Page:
Covid US: Army starts clinical testing trial for its OWN vaccine

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In early tests, the shot appears to prompt high levels of antibodies that should block the older 'wild-type' coronavirus, three major variants and even the related pathogen that caused SARS.
The U.S. Army has launched clinical testing for its 'next-generation' COVID-19 vaccine that's designed to protect against the pandemic virus, its variants and other coronaviruses.

In early tests, the shot appears to prompt high levels of antibodies that should block the older 'wild-type' coronavirus, three major variants and even SARS-CoV-1, the similar pathogen that triggered the SARS epidemic in 2002.

Developed at Walter Reed Army Institute of Research (WRAIR), the shot could have the potential to prevent future viruses from setting off pandemics, the scientists behind it hope.

Its first clinical trial, launched this week, will test the shot in 72 health volunteers between ages 18 and 55.

US Army scientists have launched clinical trials in 72 participants for its coronavirus vaccine which triggered antibodies to multiple variants in early tests - and could even work broadly enough to prevent illness from future coronaviruses and their variants (file)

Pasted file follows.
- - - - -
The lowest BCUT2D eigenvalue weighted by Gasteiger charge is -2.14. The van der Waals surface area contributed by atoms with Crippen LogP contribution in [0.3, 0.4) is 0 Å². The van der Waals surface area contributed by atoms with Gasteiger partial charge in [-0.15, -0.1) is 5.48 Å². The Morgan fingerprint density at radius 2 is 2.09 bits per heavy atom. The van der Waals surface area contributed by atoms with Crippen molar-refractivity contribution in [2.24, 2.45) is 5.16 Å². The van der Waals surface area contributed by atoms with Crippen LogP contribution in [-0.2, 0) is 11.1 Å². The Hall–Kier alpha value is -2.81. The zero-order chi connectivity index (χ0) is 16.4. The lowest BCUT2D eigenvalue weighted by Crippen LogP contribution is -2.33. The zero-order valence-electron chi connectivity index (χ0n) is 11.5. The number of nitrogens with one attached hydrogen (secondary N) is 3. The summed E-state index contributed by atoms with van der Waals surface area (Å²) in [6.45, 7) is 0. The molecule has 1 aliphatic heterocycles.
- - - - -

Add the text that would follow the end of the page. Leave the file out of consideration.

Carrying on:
The three COVID-19 vaccines available under emergency use authorization (EUA) in the U.S. are highly effective against the form that was spreading like wildfire in 2020.

But the UK's more infectious B117 variant is now dominant in the U.S., Centers for Disease Control and Prevention (CDC) officials announced Wednesday.

Vaccines still protect against B117, but new threats have emerged.

Variants first identified in South Africa, Brazil, New York, California and India all have mutations that make scientists worry the variants could evade antibodies triggered by the vaccines.

So far, all three vaccines authorized in the U.S. - as well as AstraZeneca's beleaguered shot - appear to be weakened by, but still protective against, variants from…
Natalie Rahhal U.S., By Natalie Rahhal U.S. Health Editor
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